78

Is it possible to use javascript to control which frame of a GIF image is showing and/or stop the animation. I want to be able to load a GIF with several frames and only show one of them.

I know I could do it with lots of separate images, but if I can do what I want with a GIF, it will only be one file to worry about.

4
  • 5
    You can also do it with one big image with sprites and only show exact sprite by clipping image
    – MBO
    Mar 5, 2010 at 7:40
  • 1
    Agree with @MBO, with sprites is fairly simple, check this related question: stackoverflow.com/questions/1736922/… Mar 5, 2010 at 7:45
  • Use video without sound. just like 9gag
    – atilkan
    Sep 8, 2016 at 13:25
  • I think the short answer is no. If you want to use JavaScript, you’re most likely alternatives are controlling genuine video or using CSS sprites. The benefit of using CSS sprites is that you end up transferring a single image, and that image has better overall compression than multiple individual images.
    – Manngo
    Apr 5, 2020 at 23:52

4 Answers 4

66

You can use the libgif library.

It allows you to start/stop the gif and control which frame the gif is on.

<script type="text/javascript" src="./libgif.js"></script>
<img src="./example1_preview.gif" rel:animated_src="./example1.gif"
 width="360" height="360" rel:auto_play="1" rel:rubbable="1" />

<script type="text/javascript">
    $$('img').each(function (img_tag) {
        if (/.*\.gif/.test(img_tag.src)) {
            var rub = new SuperGif({ gif: img_tag } );
            rub.load(function(){
                console.log('oh hey, now the gif is loaded');
            });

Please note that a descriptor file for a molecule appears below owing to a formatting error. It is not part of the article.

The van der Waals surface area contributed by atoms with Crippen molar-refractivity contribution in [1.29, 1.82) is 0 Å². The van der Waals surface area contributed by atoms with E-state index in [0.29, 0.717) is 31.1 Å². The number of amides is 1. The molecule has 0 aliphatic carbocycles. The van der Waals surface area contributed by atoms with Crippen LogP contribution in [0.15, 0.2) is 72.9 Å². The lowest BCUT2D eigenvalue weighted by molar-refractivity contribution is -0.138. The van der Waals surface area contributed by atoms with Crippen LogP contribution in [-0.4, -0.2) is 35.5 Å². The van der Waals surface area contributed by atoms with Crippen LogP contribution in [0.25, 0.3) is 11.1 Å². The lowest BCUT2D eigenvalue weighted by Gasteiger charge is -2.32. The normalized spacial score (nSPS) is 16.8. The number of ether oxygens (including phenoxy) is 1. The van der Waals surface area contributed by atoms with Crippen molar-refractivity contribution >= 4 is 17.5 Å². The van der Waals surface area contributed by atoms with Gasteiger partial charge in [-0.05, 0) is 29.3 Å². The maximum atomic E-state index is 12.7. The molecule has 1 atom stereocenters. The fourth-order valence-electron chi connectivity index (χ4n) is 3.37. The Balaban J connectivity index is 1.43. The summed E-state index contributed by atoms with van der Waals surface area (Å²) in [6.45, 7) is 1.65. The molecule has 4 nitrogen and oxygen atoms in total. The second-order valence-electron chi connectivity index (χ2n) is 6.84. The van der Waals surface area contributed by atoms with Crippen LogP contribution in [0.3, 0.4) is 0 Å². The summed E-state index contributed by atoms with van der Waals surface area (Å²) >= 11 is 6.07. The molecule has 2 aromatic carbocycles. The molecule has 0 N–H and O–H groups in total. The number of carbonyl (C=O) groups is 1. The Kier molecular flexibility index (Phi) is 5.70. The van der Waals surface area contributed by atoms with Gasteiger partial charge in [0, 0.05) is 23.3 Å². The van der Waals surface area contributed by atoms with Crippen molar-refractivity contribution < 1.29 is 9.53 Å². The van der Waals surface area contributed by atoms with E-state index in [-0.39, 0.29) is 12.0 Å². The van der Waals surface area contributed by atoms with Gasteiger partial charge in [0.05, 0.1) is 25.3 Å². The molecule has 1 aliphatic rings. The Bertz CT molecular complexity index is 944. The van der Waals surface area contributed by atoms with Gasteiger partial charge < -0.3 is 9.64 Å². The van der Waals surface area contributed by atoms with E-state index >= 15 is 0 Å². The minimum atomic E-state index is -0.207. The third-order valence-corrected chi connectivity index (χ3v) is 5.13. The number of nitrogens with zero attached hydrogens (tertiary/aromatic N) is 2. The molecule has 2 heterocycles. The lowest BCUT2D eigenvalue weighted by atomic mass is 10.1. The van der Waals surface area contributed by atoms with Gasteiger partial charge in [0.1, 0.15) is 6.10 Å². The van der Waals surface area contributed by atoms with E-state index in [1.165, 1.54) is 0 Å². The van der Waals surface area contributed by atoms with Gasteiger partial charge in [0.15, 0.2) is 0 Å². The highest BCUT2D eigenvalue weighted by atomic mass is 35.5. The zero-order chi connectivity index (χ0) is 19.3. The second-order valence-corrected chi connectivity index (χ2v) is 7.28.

}
    });
</script>

(most of the code is taken directly from their example)

7
  • This code doesn't seem to work for me. It plays the gif with sup1.load(), then when the gif is done, it goes to the first frame with sup1.move_to(frame). I also tried using pause() but it didn't seem to freeze the gif on the first frame either. I edited the original code so that it stops on the first frame, but is there a way to pause the gif on the first frame without editing the code?
    – BrockLee
    Dec 29, 2014 at 2:42
  • @LeoCHan I've updated the example code to the latest api, try it now
    – Charlotte
    Apr 13, 2015 at 19:08
  • 2
    This answer adresses the question a lot better than the acccepted one.
    – Wortex17
    May 3, 2015 at 12:15
  • I must be missing something here. What is the $$ ? I get undefined.
    – Rob L
    Dec 22, 2015 at 2:42
  • 1
    Very important to note the caveat in this library's fine print. Caveat: same-domain origin. The gif has to be on the same domain (and port and protocol) as the page you're loading. Mar 22, 2018 at 0:51
32

If you are OK with converting your gif to a sprite sheet, you can do it this way (using ImageMagick):

montage animation.gif -coalesce -tile x1 -geometry +0+0 -background None -quality 100 spritesheet.png

It is even likely that the new image will be of lesser size.

Once you have a sprite sheet, use CSS animation. An animation with a fixed frame time is used here:

var el = document.getElementById('anim');
function play() {
  el.style.animationPlayState = 'running';